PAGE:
While tearing through my closet on a great spring cleaning purge, I came across a legal pad. Unsurprisingly, it was from the college days. I flipped through just in case there was anything I might want to type into a more legible format and save. Between class notes with no headings or dates to clarify where/when they’re from and pages of brainstorming for Thieves, I found an interesting entry.
More than once, I’ve referenced the time I got to ask Kathryn Stockett about deciding to let her book, The Help, be turned into a film. I wrote about it during my time with student media. In my post about Lani Sarem at the Agile Writers Conference this year, I mentioned that same conversation. I even brought it up during my interview on the amazing A Handbook for Handbook for Mortals podcast.
It should be obvious that what Stockett said at the 2014 Savannah Film Festival really stuck with me. Her talk was something I hadn’t really known was going to happen, so I hadn’t planned for. At the last minute, someone said we needed someone from student media to go and write about it, so I did. The question I came up with: “I’m someone who doesn’t want my writing to ever be adapted into film. As someone who did decide to let her book become a movie, can you explain what went into making that decision?”
I really wish I knew where my original notes from that conversation were.
The legal pad I found does not contain those notes. It does, however, contain something just as good: something else I wrote around that time when Stockett’s words were fresh in my mind. There are certain phrases that, upon reading them, I recall being direct quotes. However, I didn’t use any quotation marks in my notes. And judging by the incomplete last line—”And if you get it”—I never finished writing whatever this is. It could have been a class exercise. It could have been a draft for a blog post I never got around to finishing.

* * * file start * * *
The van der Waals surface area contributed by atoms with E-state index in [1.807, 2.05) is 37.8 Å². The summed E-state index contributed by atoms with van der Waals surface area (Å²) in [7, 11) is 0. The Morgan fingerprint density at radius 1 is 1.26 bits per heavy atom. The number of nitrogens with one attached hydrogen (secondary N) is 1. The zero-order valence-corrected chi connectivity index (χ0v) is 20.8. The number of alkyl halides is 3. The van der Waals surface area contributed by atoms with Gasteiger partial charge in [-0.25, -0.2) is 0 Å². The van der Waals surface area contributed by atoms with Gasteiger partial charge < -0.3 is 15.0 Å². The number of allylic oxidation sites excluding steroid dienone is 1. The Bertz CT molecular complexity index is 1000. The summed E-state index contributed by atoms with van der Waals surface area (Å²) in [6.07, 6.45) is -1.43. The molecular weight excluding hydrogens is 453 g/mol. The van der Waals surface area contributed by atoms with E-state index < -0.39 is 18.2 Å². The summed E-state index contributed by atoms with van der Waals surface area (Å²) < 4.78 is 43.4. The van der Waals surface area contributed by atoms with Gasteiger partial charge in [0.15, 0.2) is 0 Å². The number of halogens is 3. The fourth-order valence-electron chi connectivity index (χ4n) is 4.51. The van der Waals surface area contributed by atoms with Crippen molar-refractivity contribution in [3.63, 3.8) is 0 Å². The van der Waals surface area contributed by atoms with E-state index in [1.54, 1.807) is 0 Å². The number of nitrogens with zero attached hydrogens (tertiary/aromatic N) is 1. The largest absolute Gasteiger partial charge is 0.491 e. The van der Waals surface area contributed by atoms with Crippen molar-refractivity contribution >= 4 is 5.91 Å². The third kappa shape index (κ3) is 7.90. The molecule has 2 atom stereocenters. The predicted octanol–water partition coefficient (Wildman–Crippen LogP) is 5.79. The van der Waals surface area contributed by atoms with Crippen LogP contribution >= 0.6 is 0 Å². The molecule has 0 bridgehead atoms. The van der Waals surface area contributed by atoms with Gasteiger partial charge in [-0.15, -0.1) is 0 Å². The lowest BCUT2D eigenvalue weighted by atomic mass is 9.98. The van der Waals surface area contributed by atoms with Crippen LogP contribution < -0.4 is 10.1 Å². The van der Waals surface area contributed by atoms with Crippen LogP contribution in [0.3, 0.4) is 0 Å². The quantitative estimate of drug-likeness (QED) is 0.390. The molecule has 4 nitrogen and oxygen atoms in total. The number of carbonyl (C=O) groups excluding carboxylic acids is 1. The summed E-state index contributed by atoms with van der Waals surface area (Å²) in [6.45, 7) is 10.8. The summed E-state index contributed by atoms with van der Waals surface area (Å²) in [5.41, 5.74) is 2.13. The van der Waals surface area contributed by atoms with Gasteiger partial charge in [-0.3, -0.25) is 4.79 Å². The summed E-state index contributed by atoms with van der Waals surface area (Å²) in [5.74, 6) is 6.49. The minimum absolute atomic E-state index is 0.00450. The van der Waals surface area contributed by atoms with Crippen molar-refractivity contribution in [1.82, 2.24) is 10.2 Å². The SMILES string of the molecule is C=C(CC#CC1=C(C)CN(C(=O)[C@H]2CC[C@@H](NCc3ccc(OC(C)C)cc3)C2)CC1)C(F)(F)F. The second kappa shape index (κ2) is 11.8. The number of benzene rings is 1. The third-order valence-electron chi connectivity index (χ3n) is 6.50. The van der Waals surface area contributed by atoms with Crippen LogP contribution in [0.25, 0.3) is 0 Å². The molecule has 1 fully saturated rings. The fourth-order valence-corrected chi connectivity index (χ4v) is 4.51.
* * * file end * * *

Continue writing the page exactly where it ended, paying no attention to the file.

Whatever the reason behind writing it, it contains what I took to heart from Stockett. I asked her for insight into why—besides money—an author would consider selling the film rights to their book. At the time, I was vehemently against ever having any of my writing adapted. While I’m still not entirely in favor of the idea, I do know that, if the option ever comes before me, I’ll revisit this scribbled page of notes.
From my notes:
Kathryn Stockett visited for the Savannah Film Festival and I was able to participate in her discussion panel. When Q&A opened for the students, I said I had no intention of letting my fiction be turned into movies, so how did she make her decision?
Right away, she asked why not. Was I afraid to let go of my work? Yes. That was exactly it.
She said you can’t say no if someone wants the film rights to your book. But it was all about getting your work into the right hands. Find someone who cares about the story and wants to protect it.
The author’s job is to write a book. As she said, if you’re not a screenwriter, don’t write a screenplay. Write the book, cut the cord, and find the right hands to put it in. She said the best you can do is outline the key elements of your story and tell the screenwriters/producers that they have to hit on these points. From there, you can kind of negotiate some things like actors or certain scenes you don’t want out.
But you have to be able to let your story go. When the book gets published, your work is done. Let the screenwriters do their job now that you’ve done yours. And while the income from the movie rights is nice, a movie will renew interest in reading your book. And any kind of movie tie-in where you have famous actors on the cover is going to get you more readers. Selling the movie rights isn’t selling out if you just write a book to be a book. And if you get it